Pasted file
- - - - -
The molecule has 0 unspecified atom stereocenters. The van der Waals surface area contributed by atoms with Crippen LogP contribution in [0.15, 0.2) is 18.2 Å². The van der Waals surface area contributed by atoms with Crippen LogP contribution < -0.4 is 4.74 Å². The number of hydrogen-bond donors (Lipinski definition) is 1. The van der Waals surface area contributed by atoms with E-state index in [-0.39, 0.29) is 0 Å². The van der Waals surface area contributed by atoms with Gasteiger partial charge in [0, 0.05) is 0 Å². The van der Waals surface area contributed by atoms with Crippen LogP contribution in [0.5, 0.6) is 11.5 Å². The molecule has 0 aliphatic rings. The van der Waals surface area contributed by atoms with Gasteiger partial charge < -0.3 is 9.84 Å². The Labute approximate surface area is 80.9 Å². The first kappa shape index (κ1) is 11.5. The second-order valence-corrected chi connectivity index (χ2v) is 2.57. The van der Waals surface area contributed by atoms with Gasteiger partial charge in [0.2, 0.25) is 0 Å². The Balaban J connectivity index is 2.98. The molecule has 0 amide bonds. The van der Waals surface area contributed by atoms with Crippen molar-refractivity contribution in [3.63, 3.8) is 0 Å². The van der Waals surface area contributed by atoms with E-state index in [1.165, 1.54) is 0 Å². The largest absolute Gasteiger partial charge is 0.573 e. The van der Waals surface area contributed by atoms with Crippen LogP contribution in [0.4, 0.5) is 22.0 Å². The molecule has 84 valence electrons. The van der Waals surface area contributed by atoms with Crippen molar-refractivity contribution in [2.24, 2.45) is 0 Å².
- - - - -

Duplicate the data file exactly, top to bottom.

The molecule has 0 unspecified atom stereocenters. The van der Waals surface area contributed by atoms with Crippen LogP contribution in [0.15, 0.2) is 18.2 Å². The van der Waals surface area contributed by atoms with Crippen LogP contribution < -0.4 is 4.74 Å². The number of hydrogen-bond donors (Lipinski definition) is 1. The van der Waals surface area contributed by atoms with E-state index in [-0.39, 0.29) is 0 Å². The van der Waals surface area contributed by atoms with Gasteiger partial charge in [0, 0.05) is 0 Å². The van der Waals surface area contributed by atoms with Crippen LogP contribution in [0.5, 0.6) is 11.5 Å². The molecule has 0 aliphatic rings. The van der Waals surface area contributed by atoms with Gasteiger partial charge < -0.3 is 9.84 Å². The Labute approximate surface area is 80.9 Å². The first kappa shape index (κ1) is 11.5. The second-order valence-corrected chi connectivity index (χ2v) is 2.57. The van der Waals surface area contributed by atoms with Gasteiger partial charge in [0.2, 0.25) is 0 Å². The Balaban J connectivity index is 2.98. The molecule has 0 amide bonds. The van der Waals surface area contributed by atoms with Crippen molar-refractivity contribution in [3.63, 3.8) is 0 Å². The van der Waals surface area contributed by atoms with E-state index in [1.165, 1.54) is 0 Å². The largest absolute Gasteiger partial charge is 0.573 e. The van der Waals surface area contributed by atoms with Crippen LogP contribution in [0.4, 0.5) is 22.0 Å². The molecule has 84 valence electrons. The van der Waals surface area contributed by atoms with Crippen molar-refractivity contribution in [2.24, 2.45) is 0 Å².